Increased number of corners, as well as increased ceiling cutouts meant for fixtures, increase the total cost of materials needed. There are also increased labor costs. Waste is also increased. A room with 4 to 6 corners and 1 cutout per 100 square feet will have the average price discussed earlier. 

5. The ceiling prep 

When you are working on an old drop ceiling, you might want to initially prep it. This may involve scraping the old drop ceiling so that you can install the drywall ceiling.

Taking this approach involves taking time to locate studs to be used to install drywall screws. This kind of installation may cost one $1.00 per square foot.

6. Drywall type and thickness 

When it comes to drywall thickness, of course, there are differences when it comes to different drywall ceiling material thicknesses.

This also applies to drywall ceiling types. For example, moisture and mold-resistant green boards or drywalls cost more. 

7. Drop ceiling removal 

Drop ceiling removal raises the cost of the installation by 75 cents to $1.25 per square foot. This is the range of the cost for removing panels and tracks and disposing of the removed materials.

Installation Supplies Costs 

1. 25 – 40 cents per square foot of Standard Drywall Panels 

Bigger panels are less expensive per square foot. However, the DIYers have a harder time working with larger panels.

2. 35 – 45 cents per square foot of Moisture-resistant Panels 

For kitchens, bathrooms, and rooms where steam and water are plenty, green boards are recommended. 

3. 14 – 35 cents per linear foot of Drywall Corner Bead 

Vinyl bead and flexible metal rolls cost less than 8 inches sections.

4. $2.25 – $6.00 per roll of Joint Tape 

Vinyl mesh tapes cost more than paper tapes.

5. $3.00 – $5.50 per gallon of Joint Compound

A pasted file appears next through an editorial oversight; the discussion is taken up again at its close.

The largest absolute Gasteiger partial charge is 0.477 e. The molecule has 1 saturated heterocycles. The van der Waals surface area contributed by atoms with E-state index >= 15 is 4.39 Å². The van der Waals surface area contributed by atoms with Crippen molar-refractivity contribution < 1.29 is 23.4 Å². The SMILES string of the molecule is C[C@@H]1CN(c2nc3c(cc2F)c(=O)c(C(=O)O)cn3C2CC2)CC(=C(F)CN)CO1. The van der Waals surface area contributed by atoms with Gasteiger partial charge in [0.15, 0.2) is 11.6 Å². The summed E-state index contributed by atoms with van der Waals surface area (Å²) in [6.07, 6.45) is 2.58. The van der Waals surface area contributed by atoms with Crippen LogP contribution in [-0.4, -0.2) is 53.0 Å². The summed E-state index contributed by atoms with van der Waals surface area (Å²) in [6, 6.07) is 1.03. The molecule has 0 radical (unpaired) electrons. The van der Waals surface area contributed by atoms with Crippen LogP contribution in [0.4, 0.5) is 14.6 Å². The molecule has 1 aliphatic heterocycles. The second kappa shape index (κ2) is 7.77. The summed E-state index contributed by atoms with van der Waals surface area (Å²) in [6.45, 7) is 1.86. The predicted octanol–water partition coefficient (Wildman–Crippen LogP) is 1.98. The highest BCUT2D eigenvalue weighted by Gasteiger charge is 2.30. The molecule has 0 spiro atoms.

On a tape required to cover 450 feet of drywall, every gallon is sufficient for 1 coat of mud.

6. $6.00 – $20.00 per Box of Drywall Screws 

A box costing $6.00 comes with 200 screws. A panel requires a screw every 8 inches all around its perimeter. 

7. $ 5.00 – $12.00 each for Basic Hand Tools 

Among the hand tools you may require include; a keyhole saw, a mud pan, a taping knife, blades, and a utility knife.

8. $35 – $75 for Quality Driver/Drill 

Screws are preferred to nails as they hold the drywall more firmly to the studs.

9. $40 – $50 per day for renting a Drywall Lift 

A drywall lift lifts the drywall and holds it in place while screws are fastened.

10. $30 – $40 per hour for Labor Cost 

These are labor costs for the drywall installation. 


In conclusion, the cost of replacing a drop ceiling with drywall is definitely dependent on many factors. It is upon the homeowner who is undertaking the project to do proper research, analyze all the requirements, and draft a budget for the project.

He/she can do it themselves or if they are unfamiliar or busy undertaking the project by themselves, they should definitely hire a contractor.